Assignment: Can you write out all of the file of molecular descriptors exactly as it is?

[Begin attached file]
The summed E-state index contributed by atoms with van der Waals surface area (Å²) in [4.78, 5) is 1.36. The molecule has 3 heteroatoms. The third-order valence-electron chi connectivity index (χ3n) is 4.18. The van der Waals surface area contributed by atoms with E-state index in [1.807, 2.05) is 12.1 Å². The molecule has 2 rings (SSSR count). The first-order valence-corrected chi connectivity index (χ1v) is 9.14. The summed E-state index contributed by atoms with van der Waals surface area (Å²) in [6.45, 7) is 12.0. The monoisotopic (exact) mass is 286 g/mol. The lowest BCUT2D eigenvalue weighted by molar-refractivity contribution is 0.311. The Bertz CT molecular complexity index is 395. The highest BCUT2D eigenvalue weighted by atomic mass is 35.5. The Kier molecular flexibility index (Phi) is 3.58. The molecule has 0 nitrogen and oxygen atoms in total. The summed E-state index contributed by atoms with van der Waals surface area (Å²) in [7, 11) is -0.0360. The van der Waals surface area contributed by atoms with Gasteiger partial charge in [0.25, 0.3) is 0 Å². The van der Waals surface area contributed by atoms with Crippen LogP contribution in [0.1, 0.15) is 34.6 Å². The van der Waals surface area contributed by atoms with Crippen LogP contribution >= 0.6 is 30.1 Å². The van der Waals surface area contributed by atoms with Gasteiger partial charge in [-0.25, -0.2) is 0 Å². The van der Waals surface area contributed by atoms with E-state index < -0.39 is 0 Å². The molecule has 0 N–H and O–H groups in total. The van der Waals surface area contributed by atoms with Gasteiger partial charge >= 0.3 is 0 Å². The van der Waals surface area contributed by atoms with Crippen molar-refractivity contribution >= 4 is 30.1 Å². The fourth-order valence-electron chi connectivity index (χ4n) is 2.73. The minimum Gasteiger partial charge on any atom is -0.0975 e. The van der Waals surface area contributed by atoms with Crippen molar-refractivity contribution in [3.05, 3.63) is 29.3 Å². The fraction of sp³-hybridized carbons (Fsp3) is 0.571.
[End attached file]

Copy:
The summed E-state index contributed by atoms with van der Waals surface area (Å²) in [4.78, 5) is 1.36. The molecule has 3 heteroatoms. The third-order valence-electron chi connectivity index (χ3n) is 4.18. The van der Waals surface area contributed by atoms with E-state index in [1.807, 2.05) is 12.1 Å². The molecule has 2 rings (SSSR count). The first-order valence-corrected chi connectivity index (χ1v) is 9.14. The summed E-state index contributed by atoms with van der Waals surface area (Å²) in [6.45, 7) is 12.0. The monoisotopic (exact) mass is 286 g/mol. The lowest BCUT2D eigenvalue weighted by molar-refractivity contribution is 0.311. The Bertz CT molecular complexity index is 395. The highest BCUT2D eigenvalue weighted by atomic mass is 35.5. The Kier molecular flexibility index (Phi) is 3.58. The molecule has 0 nitrogen and oxygen atoms in total. The summed E-state index contributed by atoms with van der Waals surface area (Å²) in [7, 11) is -0.0360. The van der Waals surface area contributed by atoms with Gasteiger partial charge in [0.25, 0.3) is 0 Å². The van der Waals surface area contributed by atoms with Crippen LogP contribution in [0.1, 0.15) is 34.6 Å². The van der Waals surface area contributed by atoms with Crippen LogP contribution >= 0.6 is 30.1 Å². The van der Waals surface area contributed by atoms with Gasteiger partial charge in [-0.25, -0.2) is 0 Å². The van der Waals surface area contributed by atoms with E-state index < -0.39 is 0 Å². The molecule has 0 N–H and O–H groups in total. The van der Waals surface area contributed by atoms with Gasteiger partial charge >= 0.3 is 0 Å². The van der Waals surface area contributed by atoms with Crippen molar-refractivity contribution >= 4 is 30.1 Å². The fourth-order valence-electron chi connectivity index (χ4n) is 2.73. The minimum Gasteiger partial charge on any atom is -0.0975 e. The van der Waals surface area contributed by atoms with Crippen molar-refractivity contribution in [3.05, 3.63) is 29.3 Å². The fraction of sp³-hybridized carbons (Fsp3) is 0.571.